The horror month that began with Annabelle reaches its pre-Halloween fear quotient with Ouija, another movie that warns kids against playing with old toys. (Also: Don’t floss!) When teenage Debbie (Shelley Hennig) hangs herself after consulting a Ouija board, her lifelong bestie Laine (Olivia Cooke) thinks she can use the board to connect with Debbie. She gets the message “Hi friend,” but it may be from some other restless spirit–perhaps a child killed by her mother in the same house. As Laine’s friends die in generically gruesome ways, she finds it hard to believe what one of them had assured her: that “it’s only a game.”

Horror movies are a game too, and often the same game. Like Annabelle director John R. Leonetti, Ouija’s Stiles White renounces the faux-found-footage, shaky-cam style that began with The Blair Witch Project and has become discredited through overuse. It’s nice to see a horror film that doesn’t look like a home movie. But both Annabelle and Ouija dabble in many familiar scare tactics: doors mysteriously creaking open or slamming shut, chandeliers swaying, stove burners spontaneously igniting. (And a doll.) In a dark house, nobody thinks to turn on the lights or employ the buddy system when entering a room where evil lurks. Above all, why don’t the besieged heroines throw out the toy that causes such trouble? Because they’re in a horror movie.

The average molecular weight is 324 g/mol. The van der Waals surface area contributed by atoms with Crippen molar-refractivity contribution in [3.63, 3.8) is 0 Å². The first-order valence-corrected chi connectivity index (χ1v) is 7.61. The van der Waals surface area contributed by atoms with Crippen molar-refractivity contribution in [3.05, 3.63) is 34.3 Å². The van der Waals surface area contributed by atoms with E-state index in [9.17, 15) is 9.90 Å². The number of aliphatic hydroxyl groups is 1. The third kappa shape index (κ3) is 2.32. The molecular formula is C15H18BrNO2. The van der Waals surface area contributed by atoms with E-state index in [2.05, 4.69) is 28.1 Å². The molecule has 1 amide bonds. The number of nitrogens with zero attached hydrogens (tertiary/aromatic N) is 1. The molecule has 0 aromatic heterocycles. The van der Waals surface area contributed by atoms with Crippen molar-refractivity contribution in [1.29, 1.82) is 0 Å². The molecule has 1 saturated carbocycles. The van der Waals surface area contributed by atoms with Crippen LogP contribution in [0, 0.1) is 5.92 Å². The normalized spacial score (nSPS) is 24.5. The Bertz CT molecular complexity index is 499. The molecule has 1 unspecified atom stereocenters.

After a below-par early summer, the North American box office sprang to ghostly, zombie life with Annabelle and other October chillers–not just Dracula Untold, which provided an origin story for the vampire, but Gone Girl, a horror story about marriage and arguably the all-time most haunting date-night movie.

That’s the coolest thing about the horror film: it’s a communal experience that its fans have to see in theaters. Sure, you can cuddle up with an Annabelle or a Ouija at home, but there you’re in charge of the remote. Better to be at the mercy of the projectionist, to be frightened en masse–in Japan or India or the U.S.–and feel the seismic jolt of your audience jumping with fear as one quivering organism. You’ve gotta be there to be scared.

Contact us at editors@time.com.

This appears in the November 03, 2014 issue of TIME.